Wildcat Creek Brick Company

Saturday, January 24, 2009

More bricks pressed

With the warmer temps here lately, I have managed to press another 38 bricks for the furnace.

I am trying a different red stain mix on some of the brick faces. Its a mix of redwwod deck stain like before, a small amount of yellow water based paint and a couple table spoonfulls of portland cement. I want to see if it helps give the face of the brick a harder, sealed surface than just using the red stain alone would.
Im also messing around again with the ingredients on a few sample bricks. So far Ive settled on a mix of about 50% brown clay, 40% sifted creek sand, and 10% portland cement.
For the test sample I have went with 25% brown clay, 25% yellow clay, 40% sand and 10% portand cement. The yellow clay comes from the same hillside but its in a seperate band Ive uncovered below the brown clay. It seems to be stickier than the brown is and I want to see if it will be more water resistant mixed into the brick. I will let you know my findings.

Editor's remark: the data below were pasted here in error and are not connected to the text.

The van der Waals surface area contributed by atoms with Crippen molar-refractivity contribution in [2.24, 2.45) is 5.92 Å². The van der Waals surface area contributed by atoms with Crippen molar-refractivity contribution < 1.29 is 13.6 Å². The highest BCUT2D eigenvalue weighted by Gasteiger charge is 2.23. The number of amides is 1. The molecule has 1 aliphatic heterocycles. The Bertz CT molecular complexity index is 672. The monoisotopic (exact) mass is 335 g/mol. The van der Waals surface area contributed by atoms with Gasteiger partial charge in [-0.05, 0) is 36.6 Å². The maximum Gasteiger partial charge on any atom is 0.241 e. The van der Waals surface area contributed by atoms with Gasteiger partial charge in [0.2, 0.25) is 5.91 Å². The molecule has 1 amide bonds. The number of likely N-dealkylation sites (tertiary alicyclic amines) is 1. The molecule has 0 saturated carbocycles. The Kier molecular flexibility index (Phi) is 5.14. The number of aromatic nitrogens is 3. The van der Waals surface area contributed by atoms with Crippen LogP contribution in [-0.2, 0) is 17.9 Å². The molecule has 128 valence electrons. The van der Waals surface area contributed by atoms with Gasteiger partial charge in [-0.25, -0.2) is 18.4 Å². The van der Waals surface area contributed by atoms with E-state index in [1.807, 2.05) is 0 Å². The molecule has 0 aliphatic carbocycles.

Monday, January 19, 2009

Brickmaking in Carroll County Indiana

Found this photo looking thru the historical files online for Carroll County. This photo was labeled to be from around 1882. The bricks were being made for local construction projects.

Sunday, January 18, 2009

Xenia schoolhouse.

This little old schoolhouse is only about 5 miles from my home. It is at a crossroads of two rural county roads and the only thing left of the small town of Xenia in Carroll county, Indiana. What I find interesting is that it is so small, yet a two story structure. Why was it made this way? Most schoolhouses of the time were bigger one room, one floor structures. Any thought as to that? Ive seen the map for this town in an old book my dad has for Carroll county. If I can find the picture of the old plate map for the town of Xenia, I will post it here for you to see.